Immaculate correction at the King’s Head Theatre is part of their Playmill festival, a three week festival with new and exciting writing. This particular play though is written by their Junior Associate, Catherine Expósito, who graduated last year from King’s Head Theatre’s Trainee Resident Director’s Scheme. It tells the story of Stacey, who is trapped between the idea of sex being bad and wanting to have her first sexual experience. It is meant to comment on working class Scotland in a catholic school and the problems behind only having access to sex through porn.
It doesn’t necessarily come across the way it’s meant to. The comment on porn doesn’t really shine through, it’s more the school’s view on sex education and how it doesn’t actually teach anything about sex, except that it’s bad and you should wait till marriage. Through most of the beginning it seems that the protagonist agrees with that statement, although she is simply curious to know what it’s about. This creates some problems with the story line as Stacey’s struggles seem less realistic as we don’t know what her wants are. The pressure she feels to have sex is also unbelievable as she is only 14, she says she doesn’t wanna be like her mother, who had her at 15 and her best friend tries to talk her out of it, despite her being the promiscuous one.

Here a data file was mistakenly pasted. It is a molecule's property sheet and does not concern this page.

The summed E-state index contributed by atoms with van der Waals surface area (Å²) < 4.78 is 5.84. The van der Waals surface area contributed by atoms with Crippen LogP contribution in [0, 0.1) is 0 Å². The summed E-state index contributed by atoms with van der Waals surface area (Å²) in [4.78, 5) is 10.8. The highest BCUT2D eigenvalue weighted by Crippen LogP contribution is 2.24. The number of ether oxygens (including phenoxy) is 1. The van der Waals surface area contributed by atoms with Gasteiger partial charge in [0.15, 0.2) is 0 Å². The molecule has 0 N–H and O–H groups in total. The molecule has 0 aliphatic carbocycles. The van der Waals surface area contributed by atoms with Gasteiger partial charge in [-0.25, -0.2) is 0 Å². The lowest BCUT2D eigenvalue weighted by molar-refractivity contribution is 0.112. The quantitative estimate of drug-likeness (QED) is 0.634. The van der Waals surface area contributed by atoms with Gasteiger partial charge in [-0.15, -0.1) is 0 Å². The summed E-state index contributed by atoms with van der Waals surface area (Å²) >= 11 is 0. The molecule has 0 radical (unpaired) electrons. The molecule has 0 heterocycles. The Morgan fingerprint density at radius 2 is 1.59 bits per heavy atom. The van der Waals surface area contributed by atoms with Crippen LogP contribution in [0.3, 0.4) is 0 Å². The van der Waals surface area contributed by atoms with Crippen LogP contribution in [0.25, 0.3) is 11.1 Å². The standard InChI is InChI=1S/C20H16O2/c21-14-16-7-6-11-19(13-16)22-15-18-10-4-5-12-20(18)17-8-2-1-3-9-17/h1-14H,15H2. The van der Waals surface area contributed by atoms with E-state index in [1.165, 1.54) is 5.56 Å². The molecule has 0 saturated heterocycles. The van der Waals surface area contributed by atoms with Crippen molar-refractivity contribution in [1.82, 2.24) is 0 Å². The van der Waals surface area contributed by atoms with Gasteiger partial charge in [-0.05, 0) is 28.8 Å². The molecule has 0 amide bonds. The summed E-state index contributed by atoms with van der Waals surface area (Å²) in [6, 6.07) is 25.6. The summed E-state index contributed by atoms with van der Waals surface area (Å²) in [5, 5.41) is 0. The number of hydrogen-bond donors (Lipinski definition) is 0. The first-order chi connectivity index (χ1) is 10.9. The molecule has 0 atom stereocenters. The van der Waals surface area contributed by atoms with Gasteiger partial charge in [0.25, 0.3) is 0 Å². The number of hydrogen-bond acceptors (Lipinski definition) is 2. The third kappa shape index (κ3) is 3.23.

The actor’s over-the-top facial expressions makes the show. It is hilarious to see these women portray young teenagers with all the stereotypical face pullings you can imagine. Rachel Jackson who plays the mum and teacher, with an incredible Scottish accent, really lives up to the young mum struggles you can imagine in working class Scotland. The two actors portraying the young girls, Morgan Drew Glasgow as the friend Kelly and Dani Heron as our heroine Stacey are both really believable in their characters, regardless of Stacey being an unfinished character overall.
The script has some aspects that could have been done differently. There might be a reason the story is set in 2005, but it could have easily been more relatable/commentating if it was set today. The scene changes seems quite abrupt and without following a red line, but that can also be down to directing, not necessarily the script. That being said, some of Stacey’s monologue moments has a certain rhyme to it, not like spoken words, only just noticeable. This could easily be completely out of the genre and actually not fit with the style they are going for, but it is so subtle and clever that it just adds a new level of intelligence to the play.